Document Detail

Review article: a conceptual approach to understanding the molecular mechanisms of cancer development in Barrett's oesophagus.
MedLine Citation:
PMID:  11472311     Owner:  NLM     Status:  MEDLINE    
Oesophageal adenocarcinoma is one of the most deadly human malignancies. Gastro-oesophageal reflux disease (GERD) has been established as a strong risk factor for oesophageal adenocarcinoma, and more than 40% of adult Americans experience regular GERD symptoms. GERD can be complicated by oesophagitis, and by replacement of oesophageal squamous mucosa with metaplastic, intestinal-type epithelium (Barrett's oesophagus) that is predisposed to malignancy. Cancers in Barrett's oesophagus arise through a sequence of genetic alterations which endow unlimited proliferative capacity upon the cells by affecting components of the cell cycle clock apparatus-the pivotal molecular machinery in the cell nucleus that controls whether a cell will proliferate, differentiate, become quiescent or die. This report describes how the genetic abnormalities that have been recognized in Barrett's oesophagus might promote carcinogenesis through effects on the cell cycle clock machinery. The goal of this review is to provide the clinician with a useful conceptual basis for evaluating studies on the molecular mechanisms underlying the progression from metaplasia to carcinoma in Barrett's oesophagus.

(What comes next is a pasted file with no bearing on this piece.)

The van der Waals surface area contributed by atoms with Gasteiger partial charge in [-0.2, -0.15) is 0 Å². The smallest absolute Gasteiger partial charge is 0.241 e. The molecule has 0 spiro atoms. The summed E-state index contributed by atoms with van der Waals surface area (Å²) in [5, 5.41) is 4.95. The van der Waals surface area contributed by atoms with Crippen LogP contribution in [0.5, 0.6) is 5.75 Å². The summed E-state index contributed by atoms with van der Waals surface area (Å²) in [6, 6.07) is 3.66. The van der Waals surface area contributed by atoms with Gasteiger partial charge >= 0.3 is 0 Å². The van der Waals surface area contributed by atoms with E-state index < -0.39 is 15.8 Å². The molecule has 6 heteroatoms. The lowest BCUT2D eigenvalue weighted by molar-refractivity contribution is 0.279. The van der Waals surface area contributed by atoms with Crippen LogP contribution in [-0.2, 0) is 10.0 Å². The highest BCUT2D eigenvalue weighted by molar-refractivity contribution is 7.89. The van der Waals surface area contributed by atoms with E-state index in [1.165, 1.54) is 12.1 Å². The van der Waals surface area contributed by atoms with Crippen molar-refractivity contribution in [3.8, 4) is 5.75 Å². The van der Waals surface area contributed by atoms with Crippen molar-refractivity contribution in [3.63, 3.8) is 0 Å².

R F Souza; C P Morales; S J Spechler
Publication Detail:
Type:  Journal Article; Research Support, Non-U.S. Gov't; Review    
Journal Detail:
Title:  Alimentary pharmacology & therapeutics     Volume:  15     ISSN:  0269-2813     ISO Abbreviation:  Aliment. Pharmacol. Ther.     Publication Date:  2001 Aug 
Date Detail:
Created Date:  2001-07-26     Completed Date:  2001-12-19     Revised Date:  2006-11-15    
Medline Journal Info:
Nlm Unique ID:  8707234     Medline TA:  Aliment Pharmacol Ther     Country:  England    
Other Details:
Languages:  eng     Pagination:  1087-100     Citation Subset:  IM    
Harold C. Simmons Comprehensive Cancer Center, University of Texas-Southwestern Medical Center at Dallas, Texas, USA.
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MeSH Terms
Adenocarcinoma / etiology*,  genetics
Barrett Esophagus / complications*,  genetics
Cell Cycle
Esophageal Neoplasms / etiology*,  genetics
Precancerous Conditions / genetics

From MEDLINE®/PubMed®, a database of the U.S. National Library of Medicine

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